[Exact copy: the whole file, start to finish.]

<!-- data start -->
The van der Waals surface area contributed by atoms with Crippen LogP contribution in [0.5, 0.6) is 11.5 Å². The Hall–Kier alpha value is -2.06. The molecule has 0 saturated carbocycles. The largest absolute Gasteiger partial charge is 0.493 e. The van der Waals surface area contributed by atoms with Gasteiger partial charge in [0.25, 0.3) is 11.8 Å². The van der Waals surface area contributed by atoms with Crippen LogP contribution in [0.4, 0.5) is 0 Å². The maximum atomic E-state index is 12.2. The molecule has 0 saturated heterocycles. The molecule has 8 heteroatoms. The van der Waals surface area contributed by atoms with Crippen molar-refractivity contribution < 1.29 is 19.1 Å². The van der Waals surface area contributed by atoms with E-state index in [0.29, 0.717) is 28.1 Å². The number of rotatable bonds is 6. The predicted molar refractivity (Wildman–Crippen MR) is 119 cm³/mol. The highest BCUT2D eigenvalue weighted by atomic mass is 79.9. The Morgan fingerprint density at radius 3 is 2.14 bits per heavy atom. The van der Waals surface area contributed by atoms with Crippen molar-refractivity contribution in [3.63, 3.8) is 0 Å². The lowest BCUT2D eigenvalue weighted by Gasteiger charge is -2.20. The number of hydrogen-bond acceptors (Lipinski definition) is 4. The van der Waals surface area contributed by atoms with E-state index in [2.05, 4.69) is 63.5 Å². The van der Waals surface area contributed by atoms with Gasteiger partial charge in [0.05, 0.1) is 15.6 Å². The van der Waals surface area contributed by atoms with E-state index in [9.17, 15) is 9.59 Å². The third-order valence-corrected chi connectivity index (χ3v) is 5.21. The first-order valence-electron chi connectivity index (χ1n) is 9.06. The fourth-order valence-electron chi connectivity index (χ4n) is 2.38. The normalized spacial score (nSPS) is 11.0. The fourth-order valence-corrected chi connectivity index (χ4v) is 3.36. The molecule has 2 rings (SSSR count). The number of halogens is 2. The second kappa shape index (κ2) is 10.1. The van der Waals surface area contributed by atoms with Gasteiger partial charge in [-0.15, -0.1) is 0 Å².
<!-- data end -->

The van der Waals surface area contributed by atoms with Crippen LogP contribution in [0.5, 0.6) is 11.5 Å². The Hall–Kier alpha value is -2.06. The molecule has 0 saturated carbocycles. The largest absolute Gasteiger partial charge is 0.493 e. The van der Waals surface area contributed by atoms with Gasteiger partial charge in [0.25, 0.3) is 11.8 Å². The van der Waals surface area contributed by atoms with Crippen LogP contribution in [0.4, 0.5) is 0 Å². The maximum atomic E-state index is 12.2. The molecule has 0 saturated heterocycles. The molecule has 8 heteroatoms. The van der Waals surface area contributed by atoms with Crippen molar-refractivity contribution < 1.29 is 19.1 Å². The van der Waals surface area contributed by atoms with E-state index in [0.29, 0.717) is 28.1 Å². The number of rotatable bonds is 6. The predicted molar refractivity (Wildman–Crippen MR) is 119 cm³/mol. The highest BCUT2D eigenvalue weighted by atomic mass is 79.9. The Morgan fingerprint density at radius 3 is 2.14 bits per heavy atom. The van der Waals surface area contributed by atoms with Crippen molar-refractivity contribution in [3.63, 3.8) is 0 Å². The lowest BCUT2D eigenvalue weighted by Gasteiger charge is -2.20. The number of hydrogen-bond acceptors (Lipinski definition) is 4. The van der Waals surface area contributed by atoms with E-state index in [2.05, 4.69) is 63.5 Å². The van der Waals surface area contributed by atoms with Gasteiger partial charge in [0.05, 0.1) is 15.6 Å². The van der Waals surface area contributed by atoms with E-state index in [9.17, 15) is 9.59 Å². The third-order valence-corrected chi connectivity index (χ3v) is 5.21. The first-order valence-electron chi connectivity index (χ1n) is 9.06. The fourth-order valence-electron chi connectivity index (χ4n) is 2.38. The normalized spacial score (nSPS) is 11.0. The fourth-order valence-corrected chi connectivity index (χ4v) is 3.36. The molecule has 2 rings (SSSR count). The number of halogens is 2. The second kappa shape index (κ2) is 10.1. The van der Waals surface area contributed by atoms with Gasteiger partial charge in [-0.15, -0.1) is 0 Å².